Economic Facts

Proponents of turning public lands over to the states are conveniently silent on how they would pay for the costs of managing federal public lands without raising taxes, selling them off, or poaching other important state accounts, like K-12 education or law enforcement.

Here are some resources about the costs of managing federal public lands, and what the costs of the state land seizure efforts might be:

  • An economic report from Utah economists determined that the state would lose tens of millions of dollars if it were to manage our national public lands, except in a few cases that rely on highly improbable assumptions.
  • A similar report in Idaho found that taking control of national public lands could cost the state $111 million per year.
  • The U.S. Forest Service often spends more fighting wildfires in Western states than those states spend on their own law enforcement.
  • A report from the Congressional Research Service found that the federal government spends $392 million every year managing public lands in Idaho.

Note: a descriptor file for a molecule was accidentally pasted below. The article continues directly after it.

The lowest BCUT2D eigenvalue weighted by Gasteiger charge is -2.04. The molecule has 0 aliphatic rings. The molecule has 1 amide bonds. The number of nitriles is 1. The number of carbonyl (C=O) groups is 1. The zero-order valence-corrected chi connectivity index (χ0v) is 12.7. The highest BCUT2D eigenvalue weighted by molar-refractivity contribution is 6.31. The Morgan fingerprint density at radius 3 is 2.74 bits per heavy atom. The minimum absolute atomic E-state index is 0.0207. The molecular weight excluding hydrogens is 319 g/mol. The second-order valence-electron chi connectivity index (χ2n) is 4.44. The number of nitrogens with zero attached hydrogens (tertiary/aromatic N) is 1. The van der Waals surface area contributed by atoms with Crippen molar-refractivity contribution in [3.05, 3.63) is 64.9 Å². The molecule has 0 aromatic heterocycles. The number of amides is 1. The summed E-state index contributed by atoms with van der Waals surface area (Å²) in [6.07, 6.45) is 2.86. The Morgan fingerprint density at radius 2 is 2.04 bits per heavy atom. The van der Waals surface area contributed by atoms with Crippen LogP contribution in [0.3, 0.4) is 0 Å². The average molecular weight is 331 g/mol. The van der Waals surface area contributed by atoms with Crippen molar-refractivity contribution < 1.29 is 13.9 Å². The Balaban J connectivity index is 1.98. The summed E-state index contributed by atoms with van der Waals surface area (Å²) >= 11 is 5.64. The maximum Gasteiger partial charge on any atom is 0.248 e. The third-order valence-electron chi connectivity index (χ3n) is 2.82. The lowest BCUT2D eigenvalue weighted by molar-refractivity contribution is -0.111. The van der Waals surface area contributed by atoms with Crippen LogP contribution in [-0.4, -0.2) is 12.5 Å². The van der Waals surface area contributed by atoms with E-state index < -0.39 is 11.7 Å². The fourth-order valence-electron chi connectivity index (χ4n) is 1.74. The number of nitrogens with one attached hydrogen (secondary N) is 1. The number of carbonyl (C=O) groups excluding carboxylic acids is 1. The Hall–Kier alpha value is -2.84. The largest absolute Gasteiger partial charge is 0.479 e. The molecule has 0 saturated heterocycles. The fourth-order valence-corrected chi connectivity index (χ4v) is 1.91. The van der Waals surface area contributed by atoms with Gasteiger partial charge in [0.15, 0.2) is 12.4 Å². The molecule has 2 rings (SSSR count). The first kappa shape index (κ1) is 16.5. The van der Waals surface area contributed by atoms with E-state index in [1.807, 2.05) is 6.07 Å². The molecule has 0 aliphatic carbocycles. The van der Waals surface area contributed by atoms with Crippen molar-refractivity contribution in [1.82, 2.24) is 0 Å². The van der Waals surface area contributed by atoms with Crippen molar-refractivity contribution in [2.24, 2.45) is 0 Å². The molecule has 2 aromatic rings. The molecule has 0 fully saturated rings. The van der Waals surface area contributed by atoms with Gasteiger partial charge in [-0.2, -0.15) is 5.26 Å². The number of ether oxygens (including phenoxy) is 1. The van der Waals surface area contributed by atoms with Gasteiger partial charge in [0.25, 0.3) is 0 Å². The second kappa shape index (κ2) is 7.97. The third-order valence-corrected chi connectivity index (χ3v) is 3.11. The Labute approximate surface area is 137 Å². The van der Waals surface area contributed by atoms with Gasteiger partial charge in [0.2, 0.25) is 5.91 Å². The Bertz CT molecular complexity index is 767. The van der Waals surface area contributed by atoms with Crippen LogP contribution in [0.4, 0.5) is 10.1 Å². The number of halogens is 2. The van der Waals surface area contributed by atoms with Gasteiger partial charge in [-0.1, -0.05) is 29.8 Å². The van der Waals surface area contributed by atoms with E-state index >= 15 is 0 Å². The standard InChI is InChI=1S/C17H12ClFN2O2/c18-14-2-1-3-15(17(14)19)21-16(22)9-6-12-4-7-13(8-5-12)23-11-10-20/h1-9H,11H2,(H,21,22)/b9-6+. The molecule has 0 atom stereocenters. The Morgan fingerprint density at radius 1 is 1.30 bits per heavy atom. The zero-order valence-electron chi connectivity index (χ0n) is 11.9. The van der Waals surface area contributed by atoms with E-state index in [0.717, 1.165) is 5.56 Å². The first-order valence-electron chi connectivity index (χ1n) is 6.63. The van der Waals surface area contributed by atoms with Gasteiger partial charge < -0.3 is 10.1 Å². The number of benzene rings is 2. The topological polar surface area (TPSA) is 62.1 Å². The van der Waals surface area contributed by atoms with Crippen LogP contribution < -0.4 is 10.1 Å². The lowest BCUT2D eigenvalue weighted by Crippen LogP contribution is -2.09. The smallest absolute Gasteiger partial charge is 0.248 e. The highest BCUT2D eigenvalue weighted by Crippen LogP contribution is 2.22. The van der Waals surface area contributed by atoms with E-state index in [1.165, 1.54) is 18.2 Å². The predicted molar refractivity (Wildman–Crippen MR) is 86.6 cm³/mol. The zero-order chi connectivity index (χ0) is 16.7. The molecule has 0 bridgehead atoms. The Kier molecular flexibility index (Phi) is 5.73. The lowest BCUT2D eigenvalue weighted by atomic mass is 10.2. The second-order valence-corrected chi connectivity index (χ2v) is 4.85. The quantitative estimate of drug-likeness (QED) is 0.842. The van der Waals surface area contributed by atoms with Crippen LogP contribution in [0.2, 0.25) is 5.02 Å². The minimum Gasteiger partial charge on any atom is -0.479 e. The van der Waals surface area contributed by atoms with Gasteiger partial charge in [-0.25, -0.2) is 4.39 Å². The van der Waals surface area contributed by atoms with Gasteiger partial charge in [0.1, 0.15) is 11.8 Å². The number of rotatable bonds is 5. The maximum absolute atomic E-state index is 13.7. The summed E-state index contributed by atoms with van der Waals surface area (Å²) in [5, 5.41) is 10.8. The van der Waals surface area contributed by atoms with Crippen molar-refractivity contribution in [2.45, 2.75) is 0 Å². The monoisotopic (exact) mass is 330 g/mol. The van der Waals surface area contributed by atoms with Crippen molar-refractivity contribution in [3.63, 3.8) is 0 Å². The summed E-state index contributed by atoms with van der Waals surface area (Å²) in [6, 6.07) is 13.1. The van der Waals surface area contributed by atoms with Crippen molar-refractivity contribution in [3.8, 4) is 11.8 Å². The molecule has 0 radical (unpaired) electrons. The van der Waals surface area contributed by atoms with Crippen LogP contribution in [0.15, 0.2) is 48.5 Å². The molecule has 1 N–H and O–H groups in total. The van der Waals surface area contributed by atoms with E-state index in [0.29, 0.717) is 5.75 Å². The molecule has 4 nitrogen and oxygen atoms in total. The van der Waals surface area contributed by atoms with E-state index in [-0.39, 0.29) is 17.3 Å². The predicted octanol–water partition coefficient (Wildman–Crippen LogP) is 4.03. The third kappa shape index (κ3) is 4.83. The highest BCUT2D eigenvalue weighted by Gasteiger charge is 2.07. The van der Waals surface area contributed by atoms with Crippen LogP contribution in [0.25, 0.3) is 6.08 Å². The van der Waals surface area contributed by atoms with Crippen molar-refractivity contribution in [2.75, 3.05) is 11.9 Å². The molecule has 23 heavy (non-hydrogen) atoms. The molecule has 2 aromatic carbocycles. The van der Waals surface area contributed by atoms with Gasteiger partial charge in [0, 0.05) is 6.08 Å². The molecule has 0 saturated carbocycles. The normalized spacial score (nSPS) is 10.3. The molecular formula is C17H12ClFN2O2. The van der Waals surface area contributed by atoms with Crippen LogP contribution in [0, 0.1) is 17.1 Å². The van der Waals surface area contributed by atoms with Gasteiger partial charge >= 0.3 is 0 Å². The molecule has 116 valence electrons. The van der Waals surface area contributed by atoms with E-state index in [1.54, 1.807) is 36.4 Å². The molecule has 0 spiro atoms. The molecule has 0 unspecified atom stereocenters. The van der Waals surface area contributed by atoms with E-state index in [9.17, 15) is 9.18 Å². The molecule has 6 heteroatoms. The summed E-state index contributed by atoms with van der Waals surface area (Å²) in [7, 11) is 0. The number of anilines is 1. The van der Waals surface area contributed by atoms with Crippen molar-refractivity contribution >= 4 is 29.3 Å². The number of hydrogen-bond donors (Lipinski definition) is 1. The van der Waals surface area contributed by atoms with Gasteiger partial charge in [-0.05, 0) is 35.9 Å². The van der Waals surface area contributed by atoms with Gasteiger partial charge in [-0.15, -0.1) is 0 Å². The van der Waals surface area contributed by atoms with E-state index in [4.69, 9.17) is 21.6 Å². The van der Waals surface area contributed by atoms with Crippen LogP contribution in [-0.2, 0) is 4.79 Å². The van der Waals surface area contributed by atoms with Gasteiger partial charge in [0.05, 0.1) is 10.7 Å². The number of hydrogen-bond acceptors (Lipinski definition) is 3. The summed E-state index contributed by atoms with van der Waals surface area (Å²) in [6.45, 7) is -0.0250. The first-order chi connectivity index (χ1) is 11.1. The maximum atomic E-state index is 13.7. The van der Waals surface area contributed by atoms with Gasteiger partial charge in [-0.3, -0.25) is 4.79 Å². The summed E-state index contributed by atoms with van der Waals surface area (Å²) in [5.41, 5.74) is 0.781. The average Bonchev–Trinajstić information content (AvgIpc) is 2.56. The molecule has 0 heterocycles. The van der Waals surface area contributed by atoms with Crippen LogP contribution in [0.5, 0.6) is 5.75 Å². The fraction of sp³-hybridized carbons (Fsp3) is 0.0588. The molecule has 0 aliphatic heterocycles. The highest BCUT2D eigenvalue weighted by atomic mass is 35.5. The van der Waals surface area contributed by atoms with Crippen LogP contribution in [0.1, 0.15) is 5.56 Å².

• An independent economic study commissioned by the Idaho Conservation League found that implementation of Idaho’s efforts to “transfer” public lands would cost more than $2 billion over 20 years.
  • If states were granted control of national public lands, 13 Western states would be saddled with between $9.6 and $21 billion in costs of cleaning up the abandoned mines that exist on public lands.
  • A fiscal analysis from the Alaska Department of Natural Resources concluded that the costs of managing national public lands “are unknown and could be significant.” The study specifically points to cleanup liabilities associated with contaminated sites.

Public lands provide incredible economic, historic, and cultural benefits. Consider, for example: